Denis Leary’s further misadventures in gravitas

I used to assistant teach a graduate seminar in video production, during which an associate professor, a technical instructor and myself would spend an entire academic year helping a group of anthropologists and cinema studies geeks produce a series of short documentaries.  Over the course of eight months or so, we’d come close to discussing nearly every frame that our students would end up including in their final cuts.  On innumerable occasions we would pull out our hair trying to explain to our students why some of their scenes were pointless, or why some of their cuts were disorienting, or why some of their B-roll was totally inappropriate.  They tended to ignore us and take our sage advice in equal measure, arbitrarily.

The experience has contributed enormously to the critical apparatus I tend, semi-consciously, to bring to bear on the hours and hours and hours of television I consume on a weekly basis.  I mention all this to explain why I even noticed the succession of images I’ve included below.  They come from the credit sequence of Denis Leary’s 9/11sploitation vanity vehicle, Rescue me, and they have baffled me since I let my curiosity get the better of me and started watching the show.  (They flash onscreen at around 0:39 in the youtube link above.)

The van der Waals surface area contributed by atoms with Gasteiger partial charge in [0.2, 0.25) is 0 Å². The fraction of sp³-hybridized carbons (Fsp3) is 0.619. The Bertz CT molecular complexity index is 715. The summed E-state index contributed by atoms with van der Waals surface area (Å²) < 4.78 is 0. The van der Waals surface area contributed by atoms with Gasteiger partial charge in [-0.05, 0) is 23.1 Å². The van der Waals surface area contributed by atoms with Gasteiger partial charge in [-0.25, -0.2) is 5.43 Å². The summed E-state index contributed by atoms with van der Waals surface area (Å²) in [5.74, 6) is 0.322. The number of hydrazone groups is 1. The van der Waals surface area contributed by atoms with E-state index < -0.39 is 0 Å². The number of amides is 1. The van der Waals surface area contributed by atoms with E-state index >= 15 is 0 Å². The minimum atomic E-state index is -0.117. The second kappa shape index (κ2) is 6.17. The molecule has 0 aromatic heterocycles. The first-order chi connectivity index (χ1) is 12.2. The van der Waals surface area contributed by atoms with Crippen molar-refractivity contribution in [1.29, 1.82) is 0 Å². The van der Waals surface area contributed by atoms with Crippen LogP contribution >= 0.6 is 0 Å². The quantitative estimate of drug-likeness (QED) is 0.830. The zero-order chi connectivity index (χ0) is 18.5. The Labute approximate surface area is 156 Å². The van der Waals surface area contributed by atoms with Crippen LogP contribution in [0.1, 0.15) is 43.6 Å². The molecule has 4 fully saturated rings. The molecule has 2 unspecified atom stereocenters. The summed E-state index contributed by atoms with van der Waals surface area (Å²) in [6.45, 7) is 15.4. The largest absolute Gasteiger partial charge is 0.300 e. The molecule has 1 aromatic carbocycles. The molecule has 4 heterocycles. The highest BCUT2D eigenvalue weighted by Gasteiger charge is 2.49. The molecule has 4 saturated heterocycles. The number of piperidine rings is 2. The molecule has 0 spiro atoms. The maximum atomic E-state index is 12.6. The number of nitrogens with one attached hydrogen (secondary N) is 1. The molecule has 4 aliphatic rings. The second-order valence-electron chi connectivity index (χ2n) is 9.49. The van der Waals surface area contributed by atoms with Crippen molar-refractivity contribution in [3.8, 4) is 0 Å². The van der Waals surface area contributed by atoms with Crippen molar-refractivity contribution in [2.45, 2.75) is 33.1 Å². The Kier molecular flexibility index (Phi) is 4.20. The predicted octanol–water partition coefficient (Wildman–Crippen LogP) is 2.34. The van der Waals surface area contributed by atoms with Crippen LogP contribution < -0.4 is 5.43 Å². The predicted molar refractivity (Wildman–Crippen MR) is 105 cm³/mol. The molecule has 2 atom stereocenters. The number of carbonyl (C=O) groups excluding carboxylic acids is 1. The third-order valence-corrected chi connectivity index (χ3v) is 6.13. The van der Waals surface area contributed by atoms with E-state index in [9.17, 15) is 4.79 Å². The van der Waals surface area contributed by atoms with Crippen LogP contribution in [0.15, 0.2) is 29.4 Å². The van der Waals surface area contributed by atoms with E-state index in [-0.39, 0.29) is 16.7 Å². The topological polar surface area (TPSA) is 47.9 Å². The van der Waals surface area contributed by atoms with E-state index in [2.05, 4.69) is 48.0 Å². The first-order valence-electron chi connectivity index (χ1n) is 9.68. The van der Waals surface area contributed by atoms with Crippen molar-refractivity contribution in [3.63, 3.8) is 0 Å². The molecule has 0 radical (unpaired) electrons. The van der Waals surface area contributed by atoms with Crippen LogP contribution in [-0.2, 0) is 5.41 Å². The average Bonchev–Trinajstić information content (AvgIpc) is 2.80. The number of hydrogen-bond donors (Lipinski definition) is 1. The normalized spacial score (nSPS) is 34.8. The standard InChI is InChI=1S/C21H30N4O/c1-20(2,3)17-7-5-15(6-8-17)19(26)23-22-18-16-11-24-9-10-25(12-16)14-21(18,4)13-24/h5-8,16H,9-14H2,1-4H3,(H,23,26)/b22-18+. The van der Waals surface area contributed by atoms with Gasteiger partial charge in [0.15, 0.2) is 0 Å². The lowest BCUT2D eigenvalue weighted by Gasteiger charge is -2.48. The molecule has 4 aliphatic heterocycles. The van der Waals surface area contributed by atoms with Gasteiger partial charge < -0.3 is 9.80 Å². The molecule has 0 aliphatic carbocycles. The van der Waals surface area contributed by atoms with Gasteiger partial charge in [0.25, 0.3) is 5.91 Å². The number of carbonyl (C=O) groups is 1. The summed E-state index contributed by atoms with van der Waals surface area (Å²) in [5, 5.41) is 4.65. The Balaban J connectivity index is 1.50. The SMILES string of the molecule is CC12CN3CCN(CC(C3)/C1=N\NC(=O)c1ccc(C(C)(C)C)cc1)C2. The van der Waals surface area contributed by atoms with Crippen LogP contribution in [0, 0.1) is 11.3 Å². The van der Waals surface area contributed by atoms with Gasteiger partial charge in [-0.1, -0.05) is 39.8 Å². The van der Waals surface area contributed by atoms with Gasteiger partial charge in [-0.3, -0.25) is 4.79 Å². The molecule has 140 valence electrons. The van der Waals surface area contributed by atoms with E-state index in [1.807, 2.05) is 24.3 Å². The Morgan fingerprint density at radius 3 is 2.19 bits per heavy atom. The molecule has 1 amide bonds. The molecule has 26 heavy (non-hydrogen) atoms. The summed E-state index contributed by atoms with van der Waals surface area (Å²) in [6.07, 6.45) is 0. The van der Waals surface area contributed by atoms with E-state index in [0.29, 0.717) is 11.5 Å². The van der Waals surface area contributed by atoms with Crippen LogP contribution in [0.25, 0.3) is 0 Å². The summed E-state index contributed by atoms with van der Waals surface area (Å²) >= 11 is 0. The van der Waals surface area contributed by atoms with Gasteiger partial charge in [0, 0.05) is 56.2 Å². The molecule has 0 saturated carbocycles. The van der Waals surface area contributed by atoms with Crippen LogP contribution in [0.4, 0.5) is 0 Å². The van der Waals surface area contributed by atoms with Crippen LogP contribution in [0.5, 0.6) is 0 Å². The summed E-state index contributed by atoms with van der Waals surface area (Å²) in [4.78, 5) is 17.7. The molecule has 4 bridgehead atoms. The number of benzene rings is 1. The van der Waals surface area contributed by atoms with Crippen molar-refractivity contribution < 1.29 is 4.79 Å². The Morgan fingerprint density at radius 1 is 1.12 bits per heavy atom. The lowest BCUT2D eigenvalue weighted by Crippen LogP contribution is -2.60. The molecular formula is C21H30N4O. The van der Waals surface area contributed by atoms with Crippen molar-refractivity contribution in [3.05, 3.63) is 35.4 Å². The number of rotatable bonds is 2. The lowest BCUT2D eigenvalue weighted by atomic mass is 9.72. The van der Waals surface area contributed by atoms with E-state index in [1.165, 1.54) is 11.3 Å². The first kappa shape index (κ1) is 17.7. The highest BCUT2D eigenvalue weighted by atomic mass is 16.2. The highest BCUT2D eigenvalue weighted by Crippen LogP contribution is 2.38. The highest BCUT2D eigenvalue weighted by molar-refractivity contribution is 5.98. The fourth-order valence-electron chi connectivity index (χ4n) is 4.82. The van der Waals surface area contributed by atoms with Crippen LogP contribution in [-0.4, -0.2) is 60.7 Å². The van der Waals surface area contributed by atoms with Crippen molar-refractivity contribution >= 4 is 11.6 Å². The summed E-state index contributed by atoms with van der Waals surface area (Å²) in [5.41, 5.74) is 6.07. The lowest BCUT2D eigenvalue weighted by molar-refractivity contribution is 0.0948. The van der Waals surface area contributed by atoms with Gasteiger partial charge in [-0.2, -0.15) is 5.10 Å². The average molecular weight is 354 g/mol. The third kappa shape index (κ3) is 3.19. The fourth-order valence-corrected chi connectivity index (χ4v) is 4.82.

Who...
Who...
... the fuck...
... the fuck...
... is this guy?!
... is this guy?!

It’s a shame that the genius editor who put this credit sequence together was never my student, because I would not have hesitated to humiliate him or her in front of the rest of the class for this nonsense.  Where to begin?  With the Von Bondies, obviously.  I’ve regurgitated elsewhere the Wikipedia wisdom that Denis Leary’s son was responsible for this particularly egregious editorial decision.  “Hey, son, I’ve co-created a show in which I lionize the working class ethos of the FDNY.  There will be lots of slow-motion montages of me running into fires, as well as plenty of opportunities for me to take off my shirt and show off the fact that FX paid for me to get a personal trainer.  We’ll even have a talented make-up artist who will be able to disguise, for the most part, the pucker lines I’ve accumulated around my lips from smoking for so many years.  Can you think of a song that would adequately prepare viewers for such an awesome weekly experience?”  Sure, Dad.  It goes like this: